#5: Practice Running With Your Backpack On 

Practice makes perfect, especially when running with a backpack on.

It feels awkward at first.

Running with dead weight on your back can feel somewhat uncomfortable, especially if it’s bouncing up and down. You shouldn’t dive straight into the long runs when you start running with a backpack. Instead, you should start slowly and practice over shorter distances.

Adjust your fit accordingly until you are happy that the bag isn’t going to curse that extended long run.

By starting at a slow pace, you can work on refining and adjusting your running technique, which will require a subtle but distinct change. If you notice the weight in your backpack isn’t properly centered while running or something’s digging into your back, you can stop to repack your items.

Have a little patience and please, please, please…

Do not attempt to run with a backpack for the first time ever on race day.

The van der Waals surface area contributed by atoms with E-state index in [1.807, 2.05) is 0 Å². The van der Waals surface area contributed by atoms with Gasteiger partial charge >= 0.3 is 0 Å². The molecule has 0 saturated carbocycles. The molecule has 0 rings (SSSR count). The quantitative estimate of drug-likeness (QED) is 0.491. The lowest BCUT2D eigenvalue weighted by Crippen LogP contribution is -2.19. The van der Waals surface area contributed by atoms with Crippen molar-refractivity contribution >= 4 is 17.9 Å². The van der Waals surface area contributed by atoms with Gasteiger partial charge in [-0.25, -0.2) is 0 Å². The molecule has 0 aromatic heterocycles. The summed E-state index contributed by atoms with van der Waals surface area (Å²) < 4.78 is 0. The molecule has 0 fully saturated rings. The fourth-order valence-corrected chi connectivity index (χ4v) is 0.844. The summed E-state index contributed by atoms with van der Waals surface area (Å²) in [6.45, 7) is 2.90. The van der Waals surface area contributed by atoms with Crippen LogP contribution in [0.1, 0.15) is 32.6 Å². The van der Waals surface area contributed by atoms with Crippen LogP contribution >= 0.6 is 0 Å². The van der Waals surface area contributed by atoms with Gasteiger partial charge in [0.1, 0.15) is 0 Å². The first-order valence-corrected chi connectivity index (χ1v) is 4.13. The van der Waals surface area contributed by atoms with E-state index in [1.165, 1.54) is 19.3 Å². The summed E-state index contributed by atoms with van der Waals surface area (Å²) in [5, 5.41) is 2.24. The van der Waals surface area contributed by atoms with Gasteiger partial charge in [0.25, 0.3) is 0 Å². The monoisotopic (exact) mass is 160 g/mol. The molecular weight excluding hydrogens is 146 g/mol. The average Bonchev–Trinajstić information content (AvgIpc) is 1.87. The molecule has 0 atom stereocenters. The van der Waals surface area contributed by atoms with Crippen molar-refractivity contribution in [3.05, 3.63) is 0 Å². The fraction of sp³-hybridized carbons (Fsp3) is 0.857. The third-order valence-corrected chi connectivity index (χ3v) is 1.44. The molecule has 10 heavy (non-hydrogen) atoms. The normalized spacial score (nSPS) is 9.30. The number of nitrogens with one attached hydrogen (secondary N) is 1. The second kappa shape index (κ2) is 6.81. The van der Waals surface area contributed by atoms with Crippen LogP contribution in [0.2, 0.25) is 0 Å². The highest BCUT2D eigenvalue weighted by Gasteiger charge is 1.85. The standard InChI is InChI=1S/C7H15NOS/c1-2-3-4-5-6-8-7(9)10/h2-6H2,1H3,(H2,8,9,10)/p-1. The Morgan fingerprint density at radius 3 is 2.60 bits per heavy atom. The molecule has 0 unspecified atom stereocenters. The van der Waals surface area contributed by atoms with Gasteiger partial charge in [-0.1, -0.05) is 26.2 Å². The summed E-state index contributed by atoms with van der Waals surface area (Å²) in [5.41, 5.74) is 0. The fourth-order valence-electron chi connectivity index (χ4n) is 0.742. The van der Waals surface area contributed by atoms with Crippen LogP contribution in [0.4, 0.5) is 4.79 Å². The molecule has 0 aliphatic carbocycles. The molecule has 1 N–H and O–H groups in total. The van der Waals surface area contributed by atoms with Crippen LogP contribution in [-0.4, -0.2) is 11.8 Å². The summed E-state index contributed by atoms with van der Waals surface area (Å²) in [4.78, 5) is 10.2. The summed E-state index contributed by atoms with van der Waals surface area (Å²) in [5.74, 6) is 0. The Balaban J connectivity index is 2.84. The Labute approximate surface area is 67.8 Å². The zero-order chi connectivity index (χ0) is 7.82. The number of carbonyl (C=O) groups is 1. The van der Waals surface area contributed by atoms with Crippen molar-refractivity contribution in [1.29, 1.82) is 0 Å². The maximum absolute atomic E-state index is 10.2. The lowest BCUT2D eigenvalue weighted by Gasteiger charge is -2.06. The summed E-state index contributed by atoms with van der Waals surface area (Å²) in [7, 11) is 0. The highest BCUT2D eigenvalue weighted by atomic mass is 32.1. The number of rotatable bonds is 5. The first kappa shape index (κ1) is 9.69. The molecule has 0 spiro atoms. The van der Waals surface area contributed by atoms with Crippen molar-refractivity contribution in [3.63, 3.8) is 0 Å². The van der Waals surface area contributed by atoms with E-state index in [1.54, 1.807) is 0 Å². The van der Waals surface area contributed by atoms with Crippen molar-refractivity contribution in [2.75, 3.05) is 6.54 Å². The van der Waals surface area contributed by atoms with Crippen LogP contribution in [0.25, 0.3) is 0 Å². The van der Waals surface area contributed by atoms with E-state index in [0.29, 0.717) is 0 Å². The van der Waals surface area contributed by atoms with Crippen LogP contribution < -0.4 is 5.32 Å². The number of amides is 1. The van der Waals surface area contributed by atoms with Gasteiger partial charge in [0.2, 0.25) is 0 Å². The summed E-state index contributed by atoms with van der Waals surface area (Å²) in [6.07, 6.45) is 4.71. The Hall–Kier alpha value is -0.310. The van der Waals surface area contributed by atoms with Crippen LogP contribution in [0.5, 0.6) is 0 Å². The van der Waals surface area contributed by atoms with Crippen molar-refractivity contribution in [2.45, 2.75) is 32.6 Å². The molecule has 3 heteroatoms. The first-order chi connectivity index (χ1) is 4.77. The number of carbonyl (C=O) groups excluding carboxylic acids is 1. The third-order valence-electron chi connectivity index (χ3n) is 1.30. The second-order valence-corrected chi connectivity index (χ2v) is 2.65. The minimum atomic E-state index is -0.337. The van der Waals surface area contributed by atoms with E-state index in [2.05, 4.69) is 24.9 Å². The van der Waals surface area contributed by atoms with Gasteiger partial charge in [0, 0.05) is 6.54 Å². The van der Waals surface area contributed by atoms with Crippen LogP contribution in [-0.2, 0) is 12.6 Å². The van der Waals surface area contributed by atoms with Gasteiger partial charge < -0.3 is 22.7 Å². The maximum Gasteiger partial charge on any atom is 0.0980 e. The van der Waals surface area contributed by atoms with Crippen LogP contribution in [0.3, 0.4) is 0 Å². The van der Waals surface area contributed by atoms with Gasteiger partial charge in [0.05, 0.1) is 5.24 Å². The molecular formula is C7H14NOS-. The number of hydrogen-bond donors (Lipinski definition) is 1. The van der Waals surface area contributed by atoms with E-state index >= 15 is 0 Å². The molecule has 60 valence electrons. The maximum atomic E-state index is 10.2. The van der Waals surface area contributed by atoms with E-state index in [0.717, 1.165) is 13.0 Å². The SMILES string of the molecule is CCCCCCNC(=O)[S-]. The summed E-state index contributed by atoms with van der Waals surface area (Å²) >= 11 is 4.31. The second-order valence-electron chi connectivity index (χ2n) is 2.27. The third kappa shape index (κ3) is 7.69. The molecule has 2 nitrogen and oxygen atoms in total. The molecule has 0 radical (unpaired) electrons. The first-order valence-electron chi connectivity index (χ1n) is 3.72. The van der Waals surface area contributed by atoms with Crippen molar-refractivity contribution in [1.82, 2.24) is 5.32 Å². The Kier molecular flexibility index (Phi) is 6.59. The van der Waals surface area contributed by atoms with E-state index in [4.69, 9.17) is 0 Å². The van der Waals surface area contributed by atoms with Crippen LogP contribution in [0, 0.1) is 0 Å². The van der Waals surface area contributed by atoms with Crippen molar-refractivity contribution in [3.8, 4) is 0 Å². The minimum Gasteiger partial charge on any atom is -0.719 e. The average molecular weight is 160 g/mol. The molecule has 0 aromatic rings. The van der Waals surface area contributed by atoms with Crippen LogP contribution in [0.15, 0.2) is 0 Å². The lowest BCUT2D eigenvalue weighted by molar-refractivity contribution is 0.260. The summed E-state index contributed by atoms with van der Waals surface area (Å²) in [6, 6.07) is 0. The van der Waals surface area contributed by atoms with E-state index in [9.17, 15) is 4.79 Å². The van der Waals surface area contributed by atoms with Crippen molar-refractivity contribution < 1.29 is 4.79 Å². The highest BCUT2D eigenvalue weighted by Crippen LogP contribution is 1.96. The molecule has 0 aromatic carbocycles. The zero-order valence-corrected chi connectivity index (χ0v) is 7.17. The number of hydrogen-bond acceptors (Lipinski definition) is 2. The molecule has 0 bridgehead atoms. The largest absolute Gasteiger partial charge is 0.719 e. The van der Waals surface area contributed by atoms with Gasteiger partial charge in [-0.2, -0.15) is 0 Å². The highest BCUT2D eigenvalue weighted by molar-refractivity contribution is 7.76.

#7: Focus On Strengthening Your Back Muscles  

Running is a great way of building lower body muscles, including glutes, quads, and hamstrings. However, runners aren’t known for having particularly strong backs or upper bodies. When you’re running with a backpack, your back muscles will be activated much more so than usual.

This is why it’s important to start slowly, both in terms of distance run, and weight carried.

To ensure that you run properly with the additional weight, focus on strengthening your back and upper body.

#8: Move With Your Backpack 

Even without a backpack, running requires a certain amount of balance and grace. Running with a backpack makes it even harder to find the perfect balance. However, a trick can help you in this regard: move with your backpack. 

Your center of gravity has shifted when you’re running with a backpack. However, despite this shift, runners should avoid compensating for the backpack’s weight by hunching forward. Instead, you want to find the balance between yourself and your backpack. 

In the same way that runners want their limbs to be free while running, you should try and let your backpack be free. Instead of trying to stabilize it, move with it. With some practice, you’ll be able to find the right balance between your rhythm and the bag’s bouncing rhythm. 

#6: Refine Your Running Technique 

Running with a backpack will shift your center of gravity and alter your usual technique, which is why refining your running technique for the extra weight is so important.

While wearing your extra gear, you should avoid hunching your shoulders or rounding your spine to offset the additional weight. This is a big no-no and can cause injury.